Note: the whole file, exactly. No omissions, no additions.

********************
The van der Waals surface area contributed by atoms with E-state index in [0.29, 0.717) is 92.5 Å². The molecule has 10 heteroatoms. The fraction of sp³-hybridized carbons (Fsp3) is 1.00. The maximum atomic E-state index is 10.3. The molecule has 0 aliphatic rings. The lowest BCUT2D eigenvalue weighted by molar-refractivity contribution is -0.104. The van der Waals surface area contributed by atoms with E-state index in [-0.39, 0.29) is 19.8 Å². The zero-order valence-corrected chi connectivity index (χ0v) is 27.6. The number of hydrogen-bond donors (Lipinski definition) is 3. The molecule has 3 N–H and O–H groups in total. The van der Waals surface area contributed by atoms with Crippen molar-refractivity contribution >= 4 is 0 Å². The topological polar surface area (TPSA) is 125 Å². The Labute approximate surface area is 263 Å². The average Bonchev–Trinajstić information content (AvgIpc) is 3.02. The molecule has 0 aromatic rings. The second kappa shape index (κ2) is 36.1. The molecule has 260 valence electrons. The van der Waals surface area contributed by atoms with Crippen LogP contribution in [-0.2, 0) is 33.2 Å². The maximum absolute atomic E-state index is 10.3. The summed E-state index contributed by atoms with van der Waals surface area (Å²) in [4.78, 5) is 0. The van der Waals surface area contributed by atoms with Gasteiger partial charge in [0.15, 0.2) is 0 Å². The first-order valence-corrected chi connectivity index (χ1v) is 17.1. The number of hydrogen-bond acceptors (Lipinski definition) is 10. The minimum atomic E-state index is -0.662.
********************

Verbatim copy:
The van der Waals surface area contributed by atoms with E-state index in [0.29, 0.717) is 92.5 Å². The molecule has 10 heteroatoms. The fraction of sp³-hybridized carbons (Fsp3) is 1.00. The maximum atomic E-state index is 10.3. The molecule has 0 aliphatic rings. The lowest BCUT2D eigenvalue weighted by molar-refractivity contribution is -0.104. The van der Waals surface area contributed by atoms with E-state index in [-0.39, 0.29) is 19.8 Å². The zero-order valence-corrected chi connectivity index (χ0v) is 27.6. The number of hydrogen-bond donors (Lipinski definition) is 3. The molecule has 3 N–H and O–H groups in total. The van der Waals surface area contributed by atoms with Crippen molar-refractivity contribution >= 4 is 0 Å². The topological polar surface area (TPSA) is 125 Å². The Labute approximate surface area is 263 Å². The average Bonchev–Trinajstić information content (AvgIpc) is 3.02. The molecule has 0 aromatic rings. The second kappa shape index (κ2) is 36.1. The molecule has 260 valence electrons. The van der Waals surface area contributed by atoms with Crippen LogP contribution in [-0.2, 0) is 33.2 Å². The maximum absolute atomic E-state index is 10.3. The summed E-state index contributed by atoms with van der Waals surface area (Å²) in [4.78, 5) is 0. The van der Waals surface area contributed by atoms with Gasteiger partial charge in [0.15, 0.2) is 0 Å². The first-order valence-corrected chi connectivity index (χ1v) is 17.1. The number of hydrogen-bond acceptors (Lipinski definition) is 10. The minimum atomic E-state index is -0.662.